Trekkies put their stamp on Pluto moon naming contest

After nearly a half million votes cast by the public, Pluto’s two tiniest moons may have new names—one of which could be named after the home world of famous fictional pointy-eared humanoid Mr. Spock.

Astronomer Michael Showalter and his team who discovered these tiny worldlets asked the online community for help in naming the moons, now known only as P4 and P5. The only stipulation for original entries was that names had to be associated with the gods of the underworld from Greek and Roman mythology, just like Pluto and its three other moons.

Originally there were just 12 names on a list to choose from, but thanks to the suggestion of famed actor William Shatner (aka Captain James T. Kirk from the original Star Trek television series), a new, wildly popular entry—Vulcan—took the lead early on. According to ancient Roman mythology, Vulcan is the god of lava and is also the nephew of Pluto.

After just over 450,000 votes in less than a month, the winners of the cosmic contest are Vulcan and Cerberus, the three-headed dog guarding the gates of the underworld.

Vulcan won the contest hands down, getting a whopping 174,064 votes. Cerberus came in a distant second with just over 99,000 votes.

In response to our own callout for names, our National Geographic News readers voted for some great ones. A few matched the leaders on the official list and some were just my personal favorites. These include:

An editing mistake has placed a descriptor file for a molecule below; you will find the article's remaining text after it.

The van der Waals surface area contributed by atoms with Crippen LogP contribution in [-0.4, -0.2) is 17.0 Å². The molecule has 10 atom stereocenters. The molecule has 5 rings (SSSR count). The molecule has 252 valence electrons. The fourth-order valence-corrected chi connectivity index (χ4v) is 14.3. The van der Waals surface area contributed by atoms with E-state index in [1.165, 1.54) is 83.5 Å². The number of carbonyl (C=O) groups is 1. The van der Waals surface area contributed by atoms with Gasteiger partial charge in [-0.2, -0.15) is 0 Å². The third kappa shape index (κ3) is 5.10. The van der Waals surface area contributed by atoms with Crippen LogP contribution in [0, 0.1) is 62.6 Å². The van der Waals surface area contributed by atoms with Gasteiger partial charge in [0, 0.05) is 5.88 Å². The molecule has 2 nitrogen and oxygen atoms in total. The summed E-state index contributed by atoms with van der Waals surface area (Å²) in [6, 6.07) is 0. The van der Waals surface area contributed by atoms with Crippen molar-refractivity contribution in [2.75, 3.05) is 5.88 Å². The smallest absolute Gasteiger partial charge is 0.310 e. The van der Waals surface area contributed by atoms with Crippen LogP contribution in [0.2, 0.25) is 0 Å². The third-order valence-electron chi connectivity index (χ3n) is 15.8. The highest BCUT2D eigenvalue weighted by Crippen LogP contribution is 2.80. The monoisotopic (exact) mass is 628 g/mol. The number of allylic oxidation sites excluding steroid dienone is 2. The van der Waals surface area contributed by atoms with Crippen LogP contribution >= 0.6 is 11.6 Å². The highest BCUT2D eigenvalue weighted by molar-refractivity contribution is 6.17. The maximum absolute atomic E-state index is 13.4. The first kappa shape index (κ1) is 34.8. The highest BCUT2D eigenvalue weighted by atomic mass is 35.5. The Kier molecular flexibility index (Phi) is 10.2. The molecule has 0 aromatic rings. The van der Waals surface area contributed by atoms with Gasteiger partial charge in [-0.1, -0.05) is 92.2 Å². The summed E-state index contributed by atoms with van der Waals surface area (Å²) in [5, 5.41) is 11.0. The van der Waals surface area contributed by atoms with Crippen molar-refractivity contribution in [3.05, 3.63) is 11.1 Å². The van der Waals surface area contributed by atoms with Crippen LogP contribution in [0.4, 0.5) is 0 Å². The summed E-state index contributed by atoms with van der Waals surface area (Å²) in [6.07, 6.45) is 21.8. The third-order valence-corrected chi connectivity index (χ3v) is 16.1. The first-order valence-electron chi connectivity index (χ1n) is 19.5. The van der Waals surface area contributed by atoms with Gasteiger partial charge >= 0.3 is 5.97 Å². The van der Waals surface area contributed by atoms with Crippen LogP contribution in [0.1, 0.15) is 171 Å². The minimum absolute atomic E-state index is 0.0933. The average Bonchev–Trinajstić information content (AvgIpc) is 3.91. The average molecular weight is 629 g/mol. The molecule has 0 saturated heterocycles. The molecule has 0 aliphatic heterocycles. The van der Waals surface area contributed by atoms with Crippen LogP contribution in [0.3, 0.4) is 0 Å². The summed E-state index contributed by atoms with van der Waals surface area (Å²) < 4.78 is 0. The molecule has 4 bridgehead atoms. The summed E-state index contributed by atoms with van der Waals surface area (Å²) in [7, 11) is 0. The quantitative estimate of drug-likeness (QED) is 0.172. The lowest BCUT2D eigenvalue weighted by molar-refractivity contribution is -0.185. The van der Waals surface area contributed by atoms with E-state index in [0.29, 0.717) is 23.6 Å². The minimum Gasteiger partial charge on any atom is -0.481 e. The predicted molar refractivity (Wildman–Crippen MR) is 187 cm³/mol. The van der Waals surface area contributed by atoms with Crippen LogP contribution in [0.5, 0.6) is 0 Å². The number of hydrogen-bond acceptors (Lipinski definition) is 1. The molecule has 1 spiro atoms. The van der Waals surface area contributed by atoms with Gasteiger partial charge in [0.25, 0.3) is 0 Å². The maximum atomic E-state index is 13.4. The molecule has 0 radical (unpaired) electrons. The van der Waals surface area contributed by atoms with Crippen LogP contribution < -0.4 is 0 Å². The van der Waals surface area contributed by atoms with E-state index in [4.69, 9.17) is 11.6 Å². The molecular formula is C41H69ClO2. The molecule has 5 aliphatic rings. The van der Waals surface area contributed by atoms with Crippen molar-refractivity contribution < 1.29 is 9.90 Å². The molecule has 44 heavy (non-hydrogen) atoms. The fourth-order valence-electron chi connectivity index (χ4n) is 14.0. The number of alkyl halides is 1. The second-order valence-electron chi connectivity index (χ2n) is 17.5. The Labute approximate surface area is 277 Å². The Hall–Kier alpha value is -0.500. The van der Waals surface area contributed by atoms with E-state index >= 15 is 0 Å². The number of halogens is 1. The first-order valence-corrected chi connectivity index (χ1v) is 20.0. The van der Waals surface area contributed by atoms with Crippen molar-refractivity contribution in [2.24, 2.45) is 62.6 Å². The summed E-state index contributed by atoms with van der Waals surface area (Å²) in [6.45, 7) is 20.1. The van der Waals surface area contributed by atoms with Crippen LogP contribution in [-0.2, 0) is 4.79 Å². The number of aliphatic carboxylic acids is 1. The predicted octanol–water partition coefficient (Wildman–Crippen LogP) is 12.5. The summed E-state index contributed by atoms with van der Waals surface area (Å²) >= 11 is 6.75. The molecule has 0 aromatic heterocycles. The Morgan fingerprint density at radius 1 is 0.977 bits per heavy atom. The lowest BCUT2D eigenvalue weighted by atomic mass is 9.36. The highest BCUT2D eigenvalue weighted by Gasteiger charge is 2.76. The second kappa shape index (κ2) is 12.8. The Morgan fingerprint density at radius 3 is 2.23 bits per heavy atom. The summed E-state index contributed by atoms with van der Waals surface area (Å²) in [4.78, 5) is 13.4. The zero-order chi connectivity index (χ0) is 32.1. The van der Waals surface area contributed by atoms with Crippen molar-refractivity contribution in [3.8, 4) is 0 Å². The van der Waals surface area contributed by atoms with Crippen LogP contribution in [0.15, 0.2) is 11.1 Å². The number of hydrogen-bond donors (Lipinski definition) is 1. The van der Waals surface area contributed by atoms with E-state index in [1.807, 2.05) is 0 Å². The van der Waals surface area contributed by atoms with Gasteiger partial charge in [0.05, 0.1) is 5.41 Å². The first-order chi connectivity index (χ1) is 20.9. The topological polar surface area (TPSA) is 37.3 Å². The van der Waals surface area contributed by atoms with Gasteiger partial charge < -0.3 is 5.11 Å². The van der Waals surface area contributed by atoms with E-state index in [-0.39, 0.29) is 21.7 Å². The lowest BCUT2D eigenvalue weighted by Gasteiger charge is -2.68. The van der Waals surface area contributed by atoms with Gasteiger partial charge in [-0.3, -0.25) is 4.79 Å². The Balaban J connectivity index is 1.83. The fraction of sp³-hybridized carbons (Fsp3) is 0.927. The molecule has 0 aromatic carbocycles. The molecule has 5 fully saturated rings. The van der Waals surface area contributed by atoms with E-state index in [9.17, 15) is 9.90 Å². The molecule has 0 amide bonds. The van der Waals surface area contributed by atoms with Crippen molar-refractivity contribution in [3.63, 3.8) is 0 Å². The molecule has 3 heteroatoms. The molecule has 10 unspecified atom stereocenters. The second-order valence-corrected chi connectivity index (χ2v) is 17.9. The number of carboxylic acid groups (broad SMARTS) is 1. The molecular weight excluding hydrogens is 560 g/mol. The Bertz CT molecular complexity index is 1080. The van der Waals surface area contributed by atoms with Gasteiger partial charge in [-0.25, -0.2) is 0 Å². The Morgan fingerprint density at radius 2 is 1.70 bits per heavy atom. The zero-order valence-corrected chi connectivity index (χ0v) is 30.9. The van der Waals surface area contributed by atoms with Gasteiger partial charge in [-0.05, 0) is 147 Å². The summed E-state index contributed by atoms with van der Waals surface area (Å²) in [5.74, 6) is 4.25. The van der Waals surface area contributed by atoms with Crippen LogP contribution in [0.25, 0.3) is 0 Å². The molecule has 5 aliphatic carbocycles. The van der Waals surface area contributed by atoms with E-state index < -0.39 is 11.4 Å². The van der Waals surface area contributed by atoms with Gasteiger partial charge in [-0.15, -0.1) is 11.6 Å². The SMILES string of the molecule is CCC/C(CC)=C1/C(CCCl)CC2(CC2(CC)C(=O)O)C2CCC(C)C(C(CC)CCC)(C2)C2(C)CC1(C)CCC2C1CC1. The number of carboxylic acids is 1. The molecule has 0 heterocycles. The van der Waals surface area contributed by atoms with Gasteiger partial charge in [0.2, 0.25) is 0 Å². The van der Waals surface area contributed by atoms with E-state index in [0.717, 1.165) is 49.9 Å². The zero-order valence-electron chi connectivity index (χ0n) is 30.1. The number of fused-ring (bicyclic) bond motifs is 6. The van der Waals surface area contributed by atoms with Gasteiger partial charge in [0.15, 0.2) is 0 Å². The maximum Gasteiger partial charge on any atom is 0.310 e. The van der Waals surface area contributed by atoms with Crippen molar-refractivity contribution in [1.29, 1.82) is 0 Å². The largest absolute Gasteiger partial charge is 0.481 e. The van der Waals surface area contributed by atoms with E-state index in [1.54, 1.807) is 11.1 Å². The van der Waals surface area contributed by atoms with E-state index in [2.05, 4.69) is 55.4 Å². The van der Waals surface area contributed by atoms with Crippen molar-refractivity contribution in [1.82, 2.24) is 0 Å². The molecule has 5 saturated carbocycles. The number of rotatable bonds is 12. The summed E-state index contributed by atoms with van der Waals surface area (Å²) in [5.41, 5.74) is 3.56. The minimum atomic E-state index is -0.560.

Etna – the volcano Pluto came riding out of on his dark horses

Obol – the coin used during burial rituals to pay Charon, the ferryman of the river Styx

Hypnos and Thanatos – gods of sleep and death and sons of Nyx

Lethe and Cocytus – rivers of the underworld

Serapis – alternative name for Pluto

Romulus and Remus

Mickey and Minnie

Spot and Fido

Expectations are that it will take one to two months for the new moon names to be officially selected and approved by the International Astronomical Union (IAU). It will be interesting to see if professional stargazers will officially bless the Trekkie favorite Vulcan.

But hey, even actor Leonard Nimoy—who played the most famous representative from that fictional planet—chimed in on Twitter, saying it was the “logical choice.”

Changing Planet

Andrew Fazekas, aka The Night Sky Guy, is a science writer, broadcaster, and lecturer who loves to share his passion for the wonders of the universe through all media. He is a regular contributor to National Geographic News and is the national cosmic correspondent for Canada’s Weather Network TV channel, space columnist for CBC Radio network, and a consultant for the Canadian Space Agency. As a member of the Royal Astronomical Society of Canada, Andrew has been observing the heavens from Montreal for over a quarter century and has never met a clear night sky he didn’t like.